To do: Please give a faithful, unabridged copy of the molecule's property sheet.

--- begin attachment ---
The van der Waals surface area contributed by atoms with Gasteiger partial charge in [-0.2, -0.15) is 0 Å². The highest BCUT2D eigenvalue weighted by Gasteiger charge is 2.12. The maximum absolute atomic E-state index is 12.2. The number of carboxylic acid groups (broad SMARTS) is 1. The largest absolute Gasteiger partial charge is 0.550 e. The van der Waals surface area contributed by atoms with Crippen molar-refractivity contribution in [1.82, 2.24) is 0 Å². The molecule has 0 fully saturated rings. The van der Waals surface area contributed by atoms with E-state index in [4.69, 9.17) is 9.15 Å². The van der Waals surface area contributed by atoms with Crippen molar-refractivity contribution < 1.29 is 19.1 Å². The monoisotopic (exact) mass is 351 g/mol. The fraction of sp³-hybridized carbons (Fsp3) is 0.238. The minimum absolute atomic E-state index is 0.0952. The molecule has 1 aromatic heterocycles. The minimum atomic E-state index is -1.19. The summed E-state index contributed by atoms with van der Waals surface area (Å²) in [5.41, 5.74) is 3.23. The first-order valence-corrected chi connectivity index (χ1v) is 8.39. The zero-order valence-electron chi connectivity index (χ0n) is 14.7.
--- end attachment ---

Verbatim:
The van der Waals surface area contributed by atoms with Gasteiger partial charge in [-0.2, -0.15) is 0 Å². The highest BCUT2D eigenvalue weighted by Gasteiger charge is 2.12. The maximum absolute atomic E-state index is 12.2. The number of carboxylic acid groups (broad SMARTS) is 1. The largest absolute Gasteiger partial charge is 0.550 e. The van der Waals surface area contributed by atoms with Crippen molar-refractivity contribution in [1.82, 2.24) is 0 Å². The molecule has 0 fully saturated rings. The van der Waals surface area contributed by atoms with E-state index in [4.69, 9.17) is 9.15 Å². The van der Waals surface area contributed by atoms with Crippen molar-refractivity contribution < 1.29 is 19.1 Å². The monoisotopic (exact) mass is 351 g/mol. The fraction of sp³-hybridized carbons (Fsp3) is 0.238. The minimum absolute atomic E-state index is 0.0952. The molecule has 1 aromatic heterocycles. The minimum atomic E-state index is -1.19. The summed E-state index contributed by atoms with van der Waals surface area (Å²) in [5.41, 5.74) is 3.23. The first-order valence-corrected chi connectivity index (χ1v) is 8.39. The zero-order valence-electron chi connectivity index (χ0n) is 14.7.